LONDON, May 18 — Strong oil prices helped Britain's top share index seal its highest ever closing level yesterday while online grocery retailer Ocado rocketed up 44 per cent after signing a deal with US grocer Kroger.
The FTSE 100 climbed 0.7 per cent to close at 7,787.97 points, just a whisker away from its record intraday high of 7,792.56 points hit in mid-January.
The mid-cap FTSE 250 index hit a new record high, surpassing its previous mid-January record, up 0.9 per cent on the day. For both indices it marked a full recovery from the turmoil which had dented markets globally since January.
Heavyweights Royal Dutch Shell and BP drove the biggest gains, up 2.1 per cent and 1.4 per cent respectively as oil prices broke the US$80 (RM316) a barrel barrier.
The star of the session was Ocado, whose shares shot up as much as 81 per cent in intra-day trading before closing up 44 per cent after it announced that US retailer Kroger would use its technology.
“We think this is just about as positive a deal as could have been expected to have been announced by Ocado,” analysts at Barclays said, adding “the company now has an extremely credible partner in the largest grocery market in the world.”
“This does not preclude other deals outside of the US and given Kroger's size, they could commit to materially more customer fulfilment centres than the 20 announced, in our opinion,” said Goldman Sachs analysts.
Gambling stocks were initially bruised by the British government's decision to cut the top stake on betting terminals to £2 (RM10.70).
But they ended the day higher as investors expressed relief the regulatory uncertainty was over, and looked instead to the potential benefits from a US high court ruling which could lead to states legalising sports betting.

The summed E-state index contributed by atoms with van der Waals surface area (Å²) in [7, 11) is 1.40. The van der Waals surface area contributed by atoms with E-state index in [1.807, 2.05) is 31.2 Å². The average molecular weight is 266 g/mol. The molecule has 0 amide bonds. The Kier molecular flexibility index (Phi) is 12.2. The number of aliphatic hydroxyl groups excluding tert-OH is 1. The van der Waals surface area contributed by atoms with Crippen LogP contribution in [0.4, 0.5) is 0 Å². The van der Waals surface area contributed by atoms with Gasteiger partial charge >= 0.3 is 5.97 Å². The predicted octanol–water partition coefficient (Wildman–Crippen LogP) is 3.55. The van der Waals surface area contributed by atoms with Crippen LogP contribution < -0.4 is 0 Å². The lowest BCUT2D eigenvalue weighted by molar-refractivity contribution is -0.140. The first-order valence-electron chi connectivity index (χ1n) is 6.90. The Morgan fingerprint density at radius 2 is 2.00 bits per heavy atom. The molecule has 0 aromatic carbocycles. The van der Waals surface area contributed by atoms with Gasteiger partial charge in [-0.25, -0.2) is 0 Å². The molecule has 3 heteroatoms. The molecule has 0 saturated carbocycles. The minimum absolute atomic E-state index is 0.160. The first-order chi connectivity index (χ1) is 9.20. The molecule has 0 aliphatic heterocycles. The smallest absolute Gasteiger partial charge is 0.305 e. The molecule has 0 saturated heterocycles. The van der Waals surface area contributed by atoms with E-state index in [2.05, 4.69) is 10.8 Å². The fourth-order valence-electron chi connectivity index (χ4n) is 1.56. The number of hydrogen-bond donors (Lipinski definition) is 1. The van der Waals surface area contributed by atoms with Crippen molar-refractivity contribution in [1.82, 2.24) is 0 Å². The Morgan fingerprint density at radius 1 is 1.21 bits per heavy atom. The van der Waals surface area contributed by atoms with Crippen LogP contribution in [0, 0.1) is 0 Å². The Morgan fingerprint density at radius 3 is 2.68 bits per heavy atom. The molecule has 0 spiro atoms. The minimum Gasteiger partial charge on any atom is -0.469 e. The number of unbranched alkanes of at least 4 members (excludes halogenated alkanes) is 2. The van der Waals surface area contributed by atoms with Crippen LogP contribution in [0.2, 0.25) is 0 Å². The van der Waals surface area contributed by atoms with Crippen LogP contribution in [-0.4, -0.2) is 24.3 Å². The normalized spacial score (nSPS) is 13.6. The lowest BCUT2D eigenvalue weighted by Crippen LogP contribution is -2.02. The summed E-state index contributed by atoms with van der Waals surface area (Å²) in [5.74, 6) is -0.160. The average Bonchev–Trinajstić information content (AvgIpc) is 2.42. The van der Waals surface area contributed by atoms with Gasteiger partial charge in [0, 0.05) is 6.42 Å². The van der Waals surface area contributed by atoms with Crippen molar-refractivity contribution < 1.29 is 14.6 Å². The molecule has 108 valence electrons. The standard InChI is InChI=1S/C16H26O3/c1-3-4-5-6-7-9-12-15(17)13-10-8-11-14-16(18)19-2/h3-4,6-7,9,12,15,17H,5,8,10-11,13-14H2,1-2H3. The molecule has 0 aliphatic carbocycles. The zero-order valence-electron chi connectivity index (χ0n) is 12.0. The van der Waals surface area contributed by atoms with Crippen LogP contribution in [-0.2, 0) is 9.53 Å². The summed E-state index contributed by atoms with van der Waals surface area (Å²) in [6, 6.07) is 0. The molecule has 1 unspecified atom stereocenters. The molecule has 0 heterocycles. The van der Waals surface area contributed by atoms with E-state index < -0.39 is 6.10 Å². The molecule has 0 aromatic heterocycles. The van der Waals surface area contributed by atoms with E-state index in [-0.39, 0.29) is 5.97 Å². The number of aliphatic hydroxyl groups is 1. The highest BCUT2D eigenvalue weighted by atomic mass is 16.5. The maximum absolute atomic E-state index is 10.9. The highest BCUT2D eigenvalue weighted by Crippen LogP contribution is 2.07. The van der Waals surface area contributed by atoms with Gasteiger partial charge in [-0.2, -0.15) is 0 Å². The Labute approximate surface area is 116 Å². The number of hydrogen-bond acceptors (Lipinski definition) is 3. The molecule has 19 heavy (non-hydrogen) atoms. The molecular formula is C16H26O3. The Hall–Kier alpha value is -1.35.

Ladbrokes Coral parent GVC and William Hill, which operate some of the 182,000 gaming machines in Britain, recovered to rise 5 per cent and 4.2 per cent respectively.
Large-cap gambling stock Paddy Power Betfair rose 1.9 per cent.
“While £2 max stakes is a negative for the sector, if the implementation date is pushed back past 2020, online taxes come in later and the impact to Ebitda is less bad than feared, then there may be a sense of relief today,” said Barclays analysts.
Leading the FTSE 100 was Experian, the world's biggest credit data company, adding 5.6 per cent after saying 2018 would be another year of growth and reporting revenues for its full financial year grew more strongly than expected.
Royal Mail on the other hand tumbled 7.2 per cent after it warned the decline in letter volumes may come in at the higher end of its forecast range while the British holiday company declined 3.1 per cent after reporting first-half earnings.
Among smaller companies, Mothercare jumped 24.4 per cent after the struggling mother and baby products retailer said it would ask investors for £28 million as part of a restructuring plan that would see a further 50 stores close. — Reuters